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Imagery in "The Raven"

Andrew Shin, Matthew Hunderup, & Julia Paraiso
by

Julia Paraiso

on 13 March 2014

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Transcript of Imagery in "The Raven"

- We found that the motif "madness" was a reoccurring theme along with guilt, hatred, and death.

- Madness was found through many examples of imagery.

- The imagery in the poem provided a tone of uncertainty and horror.

Motifs We Found
Another Example
"And his eyes have all the seeming of a demon's that is dreaming, and the lamp-light o'er him streaming throws his shadow on the floor..."

This description of the raven that haunts the narrator expresses the demonic nature of the bird. The narrator shows that he is superstitious about the meaning of the raven saying "nevermore". The use of imagery in this phrase impacted the reader's point of view on the scene heavily because it describes the madness of both the narrator and the bird.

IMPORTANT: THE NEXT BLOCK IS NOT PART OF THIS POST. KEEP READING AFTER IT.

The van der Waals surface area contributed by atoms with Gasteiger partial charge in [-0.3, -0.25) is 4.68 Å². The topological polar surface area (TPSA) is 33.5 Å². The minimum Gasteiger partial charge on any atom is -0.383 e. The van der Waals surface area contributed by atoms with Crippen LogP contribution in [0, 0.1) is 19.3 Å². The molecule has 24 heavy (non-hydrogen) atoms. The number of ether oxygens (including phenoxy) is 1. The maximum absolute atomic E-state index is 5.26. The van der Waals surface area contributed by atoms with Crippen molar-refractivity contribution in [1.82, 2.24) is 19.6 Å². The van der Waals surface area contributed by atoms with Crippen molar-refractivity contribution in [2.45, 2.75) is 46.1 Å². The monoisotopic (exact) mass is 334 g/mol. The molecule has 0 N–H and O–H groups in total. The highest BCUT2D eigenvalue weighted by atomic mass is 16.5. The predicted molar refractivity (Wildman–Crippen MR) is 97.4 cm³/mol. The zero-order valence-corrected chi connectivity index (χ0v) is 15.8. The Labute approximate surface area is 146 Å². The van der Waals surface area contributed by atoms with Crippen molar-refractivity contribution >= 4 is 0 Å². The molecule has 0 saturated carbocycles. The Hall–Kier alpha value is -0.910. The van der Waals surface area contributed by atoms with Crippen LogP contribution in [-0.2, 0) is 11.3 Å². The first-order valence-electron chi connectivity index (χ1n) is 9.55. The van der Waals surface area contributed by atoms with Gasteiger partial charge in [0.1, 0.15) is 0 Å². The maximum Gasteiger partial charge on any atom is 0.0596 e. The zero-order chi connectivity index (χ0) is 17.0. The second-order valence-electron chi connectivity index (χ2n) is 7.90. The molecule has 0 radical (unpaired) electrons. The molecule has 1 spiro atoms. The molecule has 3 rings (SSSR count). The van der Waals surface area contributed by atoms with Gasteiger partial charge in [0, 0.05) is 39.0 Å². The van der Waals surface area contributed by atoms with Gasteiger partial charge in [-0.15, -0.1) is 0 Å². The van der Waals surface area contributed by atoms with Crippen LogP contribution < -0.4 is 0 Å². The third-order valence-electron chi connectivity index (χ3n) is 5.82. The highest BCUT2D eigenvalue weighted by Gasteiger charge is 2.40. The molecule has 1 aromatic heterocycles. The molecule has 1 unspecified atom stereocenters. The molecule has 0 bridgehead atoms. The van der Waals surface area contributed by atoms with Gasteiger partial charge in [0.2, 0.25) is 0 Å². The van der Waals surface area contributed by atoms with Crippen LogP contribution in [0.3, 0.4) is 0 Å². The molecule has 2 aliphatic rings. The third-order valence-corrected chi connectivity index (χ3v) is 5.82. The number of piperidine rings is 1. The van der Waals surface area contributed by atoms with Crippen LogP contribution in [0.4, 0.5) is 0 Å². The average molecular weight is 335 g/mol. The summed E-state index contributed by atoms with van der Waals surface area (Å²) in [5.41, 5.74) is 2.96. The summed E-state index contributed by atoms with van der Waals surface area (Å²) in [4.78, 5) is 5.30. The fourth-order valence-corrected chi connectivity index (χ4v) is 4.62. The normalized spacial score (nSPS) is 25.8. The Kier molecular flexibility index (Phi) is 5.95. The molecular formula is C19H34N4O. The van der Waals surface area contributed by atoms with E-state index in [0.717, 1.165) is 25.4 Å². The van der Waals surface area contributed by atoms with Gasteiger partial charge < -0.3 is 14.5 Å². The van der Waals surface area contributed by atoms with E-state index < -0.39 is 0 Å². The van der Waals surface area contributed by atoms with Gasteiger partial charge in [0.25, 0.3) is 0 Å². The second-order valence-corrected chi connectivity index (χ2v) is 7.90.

Example of Imagery
"And the silken, sad, uncertain rustling of each purple curtain thrilled me - filled me with fantastic terrors never felt before..."

This quote from "The Raven" describes the setting of the poem. Poe uses vivid adjectives to describe the scene of horror and uncertainty. Not only does this imagery describe the setting, but also the narrator. The narrator is "thrilled" by the "fantastic terrors," showing that he enjoys the paranoia of the situation.
by Matthew Hunderup, Andrew Shin, & Julia Paraiso
Imagery in "The Raven"
Full transcript